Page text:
A group of Western and Asian governments are lauding Burma’s progress toward democracy but warning outbreaks of communal violence could undermine the reforms.
Foreign ministers meeting Thursday on the sidelines of the UN General Assembly said in a statement that Burma urgently needs to address the political and economic grievances of the Rohingyas, including the question of their citizenship.
The Rohingyas are a minority Muslim group that has suffered badly in sectarian clashes over the past year with majority Buddhists. Oftentimes, security forces have stood by.
UN Secretary-General Ban Ki-Moon said there’s much to be done to ensure accountability for the perpetrators.
In a sign of the shifting international attitudes toward Burma, the former pariah nation was for the first time invited to the “Group of Friends on Myanmar/Burma” meeting.
Representing the British government at the annual meeting of the Group of Friends of Burma at the UN General Assembly on 26 September, FCO Minister of State for Asia Hugo Swire said, “We welcome the continued engagement of the UN and its member states in Burma to help assist the country through the challenges of transition to democracy. This was an important opportunity to share that message and to welcome continued progress in Burma. We were pleased that the Burmese government attended the Group of Friends forum for the first time, evidence that they are also willing to engage.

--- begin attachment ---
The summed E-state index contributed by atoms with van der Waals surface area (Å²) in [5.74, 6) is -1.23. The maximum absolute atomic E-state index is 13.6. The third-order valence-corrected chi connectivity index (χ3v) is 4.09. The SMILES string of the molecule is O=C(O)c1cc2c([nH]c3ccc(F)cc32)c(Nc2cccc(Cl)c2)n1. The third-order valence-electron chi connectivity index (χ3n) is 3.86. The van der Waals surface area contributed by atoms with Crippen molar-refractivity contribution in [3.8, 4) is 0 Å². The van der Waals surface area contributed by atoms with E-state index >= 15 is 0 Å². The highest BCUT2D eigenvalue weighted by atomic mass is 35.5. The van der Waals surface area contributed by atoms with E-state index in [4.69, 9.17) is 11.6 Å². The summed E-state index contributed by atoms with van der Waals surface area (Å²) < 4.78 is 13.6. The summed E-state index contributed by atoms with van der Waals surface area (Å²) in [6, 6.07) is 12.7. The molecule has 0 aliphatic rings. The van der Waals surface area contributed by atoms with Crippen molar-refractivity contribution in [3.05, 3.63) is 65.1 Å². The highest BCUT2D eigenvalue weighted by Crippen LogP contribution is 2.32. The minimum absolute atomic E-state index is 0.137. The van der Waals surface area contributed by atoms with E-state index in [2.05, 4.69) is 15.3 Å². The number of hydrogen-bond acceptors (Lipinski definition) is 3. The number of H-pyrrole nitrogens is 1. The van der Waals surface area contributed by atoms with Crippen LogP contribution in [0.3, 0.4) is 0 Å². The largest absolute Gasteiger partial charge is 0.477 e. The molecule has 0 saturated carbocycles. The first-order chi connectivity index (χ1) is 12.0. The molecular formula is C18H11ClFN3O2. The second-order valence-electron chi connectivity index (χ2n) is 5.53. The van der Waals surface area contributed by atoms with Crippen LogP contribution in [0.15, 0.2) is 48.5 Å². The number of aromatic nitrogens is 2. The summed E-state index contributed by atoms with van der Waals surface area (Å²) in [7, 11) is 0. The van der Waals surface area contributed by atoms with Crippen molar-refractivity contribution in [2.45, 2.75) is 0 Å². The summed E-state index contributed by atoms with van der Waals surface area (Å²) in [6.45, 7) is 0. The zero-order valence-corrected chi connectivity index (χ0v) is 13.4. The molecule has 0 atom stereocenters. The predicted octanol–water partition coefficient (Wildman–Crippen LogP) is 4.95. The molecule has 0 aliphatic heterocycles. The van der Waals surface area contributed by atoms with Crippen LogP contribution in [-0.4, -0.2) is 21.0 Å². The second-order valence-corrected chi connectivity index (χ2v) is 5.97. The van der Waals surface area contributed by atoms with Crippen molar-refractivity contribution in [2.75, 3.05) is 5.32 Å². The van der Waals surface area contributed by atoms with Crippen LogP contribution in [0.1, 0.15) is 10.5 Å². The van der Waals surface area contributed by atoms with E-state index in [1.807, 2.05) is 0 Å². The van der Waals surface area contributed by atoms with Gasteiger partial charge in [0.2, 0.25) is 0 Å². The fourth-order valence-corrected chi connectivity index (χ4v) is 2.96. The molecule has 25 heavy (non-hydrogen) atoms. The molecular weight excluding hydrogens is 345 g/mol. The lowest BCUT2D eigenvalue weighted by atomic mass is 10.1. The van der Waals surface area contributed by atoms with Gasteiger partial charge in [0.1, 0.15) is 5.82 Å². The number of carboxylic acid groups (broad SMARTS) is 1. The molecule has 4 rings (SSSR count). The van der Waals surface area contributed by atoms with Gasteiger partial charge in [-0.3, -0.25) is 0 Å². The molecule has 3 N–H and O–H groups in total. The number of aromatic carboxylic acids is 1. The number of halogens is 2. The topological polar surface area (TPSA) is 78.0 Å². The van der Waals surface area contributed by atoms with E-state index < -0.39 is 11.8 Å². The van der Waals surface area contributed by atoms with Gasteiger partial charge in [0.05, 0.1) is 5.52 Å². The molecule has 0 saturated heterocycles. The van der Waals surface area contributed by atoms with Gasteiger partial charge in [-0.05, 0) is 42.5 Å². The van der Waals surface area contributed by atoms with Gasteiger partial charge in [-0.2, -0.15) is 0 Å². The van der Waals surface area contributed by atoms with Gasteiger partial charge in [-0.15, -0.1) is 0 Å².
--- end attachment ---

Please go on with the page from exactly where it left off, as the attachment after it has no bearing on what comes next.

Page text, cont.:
“I stressed the importance of continued action to keep reforms on track, particularly the need to tackle violence and discrimination against Muslims and other religious minorities, to maintain progress towards nationwide peace, and to address the plight of the Rohingya community. I hope the government will support the need to reform the Constitution, a necessary undertaking if the 2015 elections are to be seen as credible.”